Carrot Wasp (Family Gasteruptiidae)

The Carrot Wasp adults are usually found eating nectar and pollen on flowers in the carrot family (including Wild Parsnip). The long, arched abdomen is similar to that of an Ichneumon wasp, but CWs have a noticeable neck, and the tibias on its back legs are enlarged. There are 15 species in the genus in North America, five of those in the east, and they look pretty much alike—mostly black with varying orange bands on the gaster.

Organ Pipe Mud Dauber (Family Crabronidae)

The Organ Pipe/Pipe Organ Mud Dauber are smallish wasps with a patent-leather black, purplish wings, and white “ankles” on their back legs. They are not aggressive—males have no stingers, and you really have to man-handle a female to get her to sting. There are about 30 species in the genus across North America (more elsewhere), but the OPMD is found mostly in the eastern U.S.

Pussy Willow Pollinators

People get excited when pussy willows whisper the spring. The BugLady thinks it’s more fun to skulk among the pussy willows when they are actually blooming (the gray, fuzzy “bud” is the future female catkin), ogling the diversity of insects that come to visit. Willows are dioecious (separate house), bearing their male and female flowers on different plants

Wall Watching

The BugLady has been stalking invertebrates that hang out on the east wall of the Field Station lab. The wall is painted cinderblock that warms up in the morning and probably keeps some heat as it gets shaded in the afternoon. Grass grows right up to the edge of the building. The BugLady hypothesizes that bugs can enjoy the residual warmth without getting fried by the sun, because she sees some small critters on the north wall but very few on the bright south wall. She found some familiar faces and some new ones—plant-eaters and an array of carnivores that come to collect the herbivores.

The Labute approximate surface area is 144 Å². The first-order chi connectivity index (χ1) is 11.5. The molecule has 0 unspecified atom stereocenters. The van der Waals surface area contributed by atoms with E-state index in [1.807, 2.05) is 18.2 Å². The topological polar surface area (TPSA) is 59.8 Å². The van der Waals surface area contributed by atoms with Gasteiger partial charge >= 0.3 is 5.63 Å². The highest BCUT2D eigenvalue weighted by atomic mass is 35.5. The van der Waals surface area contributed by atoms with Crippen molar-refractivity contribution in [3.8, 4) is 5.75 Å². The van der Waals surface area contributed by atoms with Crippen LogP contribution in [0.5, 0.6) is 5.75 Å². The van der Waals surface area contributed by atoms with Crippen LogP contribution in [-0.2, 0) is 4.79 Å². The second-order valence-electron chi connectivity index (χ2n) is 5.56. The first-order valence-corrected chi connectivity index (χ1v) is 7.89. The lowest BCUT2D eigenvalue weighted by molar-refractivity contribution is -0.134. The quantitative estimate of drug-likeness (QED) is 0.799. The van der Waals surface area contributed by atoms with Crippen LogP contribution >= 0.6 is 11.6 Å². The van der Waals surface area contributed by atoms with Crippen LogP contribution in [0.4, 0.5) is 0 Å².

Black and Yellow Mud Dauber (Family Specidae)

The Black and Yellow Mud Dauber is a common, native wasp that occurs in meadows and gardens from Canada to the West Indies and which has hitched a ride from North America to Europe and Australia. BYMDs build nests from mud, while other species of sphecids may nest in vegetation or in abandoned cavities. As each cell nears completion, the wasp hunts for and paralyzes invertebrates (spiders, in the case of the BYMD) to provision the nests.

The Porch at Night

It’s a good thing that the BugLady doesn’t have nearby neighbors (or a Home Owners’ Association) who might be alarmed about someone who turns on the porch light and then creeps around taking pictures of porch critters at midnight.

Giant Ichneumon Wasp (Family Ichneumonidae)

To attract Giant Ichneumon Wasp two ingredients are necessary; first, a dead tree, and second, a distant GIW relative, a primitive wasp called a pigeon horntail. GIW larvae are parasitoids. They eat other insects, slowly, starting with non-essential structures and ending with essential organs, so that the host stays alive until the parasitoid is ready to pupate. In this case, the unfortunate victim is the larva of the pigeon horntail that is developing in a chamber in the rotting wood.

Bugs Without Bios II

The BugLady had a professor years (decades) ago who used to say “Don’t just tell them what it is, tell them ‘What about it?’” Here is the second installment of miscellaneous bugs with brief biographies—insects about whom the BugLady can’t find many “What about it’s.”

Great Black Wasp (Family Sphecidae)

The Great Black Wasp (GBW) is decorated at one end by heavy-duty mandibles that allow her to hang onto her prey and, toward the other end, by a narrow constriction/stalk at the top of a stinger-tipped abdomen. GBWs appear in mid-to-late summer, in fields and meadows throughout the U.S. except the Pacific Northwest. The wasp is also called the Katydid Hunter and Steel-blue Cricket Hunter.

Tiphiid Wasp (Family Tiphiidae)

These lovely Tiphiid wasps sipping nectar on goldenrods and other prairie wildflowers and doing a bit of pollinating on the side. Some species of tiphiids have been imported to combat Japanese beetles and other pest scarabs. The female doesn’t bring food to her egg; she brings her egg to food. When the female wasp locates a grub in the ground, she lays an egg on/near it. Some smaller tiphiids actually crawl underground to accomplish this. Although the adults are vegetarians, their offspring are confirmed carnivores.